In The Court of Appeals

Shirley, A. Kirk, Appellant,


Mumford, Inc., d/b/a Health Force, Respondent.

Appeal From Charleston County
 Thomas L. Hughston, Jr., Circuit Court Judge

Unpublished Opinion No. 2006-UP-179
Submitted March 1, 2006 – Filed April 4, 2006


Geoffrey H. Waggoner, of Charleston, for Appellant.

Graham Pollock Powell, of Charleston, for Respondent.

PER CURIAM:  Shirley Kirk contends the trial court erred in directing a verdict on all claims including the claims of respondeat superior, breach of implied and express warranties, and negligent hiring.  We affirm.[1] 


Shirley Kirk and her daughter are disabled and require assistance with daily activities at home.  Mumford, Inc., d/b/a Health Force (Mumford) provides at-home services through Personal Care Aides (PCAs).  In 1997, Kirk hired Mumford to provide home health care services on a regular basis.  Thereafter, Mumford provided a series of employees to perform a variety of services at Kirk’s home for her and her daughter’s benefit.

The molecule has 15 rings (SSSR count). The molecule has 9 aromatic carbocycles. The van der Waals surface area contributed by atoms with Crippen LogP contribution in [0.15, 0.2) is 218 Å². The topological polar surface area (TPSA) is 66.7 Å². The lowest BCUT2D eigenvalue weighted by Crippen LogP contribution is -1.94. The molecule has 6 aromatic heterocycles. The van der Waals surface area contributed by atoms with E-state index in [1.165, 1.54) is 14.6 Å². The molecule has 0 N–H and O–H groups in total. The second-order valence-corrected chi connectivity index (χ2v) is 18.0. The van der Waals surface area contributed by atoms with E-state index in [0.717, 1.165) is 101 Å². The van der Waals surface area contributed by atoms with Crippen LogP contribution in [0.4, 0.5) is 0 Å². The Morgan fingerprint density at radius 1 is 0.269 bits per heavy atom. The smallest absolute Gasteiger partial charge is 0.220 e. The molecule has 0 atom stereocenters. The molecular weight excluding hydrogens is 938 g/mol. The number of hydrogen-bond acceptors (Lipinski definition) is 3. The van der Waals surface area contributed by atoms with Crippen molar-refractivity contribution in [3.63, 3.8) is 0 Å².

In the spring of 2001, Kirk noticed items of jewelry and other property were missing from her home and called the police.  An investigation was conducted but no items were recovered.  In April of 2002, Kirk noticed additional items were missing, and shortly thereafter, a Mumford employee, Shirley Caples, confessed to the theft and led police to a pawnshop where some items of property were recovered.  Mumford immediately terminated Caples’ employment.

Kirk commenced the instant action with an amended complaint filed on August 14, 2003, asserting causes of action for breach of contract and negligent hiring.  Linda Sue Gilpatrick, Mumford’s office manager, testified about how Mumford hired employees to work as PCAs.  Gilpatrick testified that typically the PCA seeks employment after reading a newspaper ad.  As part of the application process, the prospective employee completes a written application, identifies two references, and is given a competency exam before an interview.  Generally, a receptionist reviews the application, checks the references, and administers the competency test.  In addition, Mumford relies on the references and background checks to determine the character of the applicant.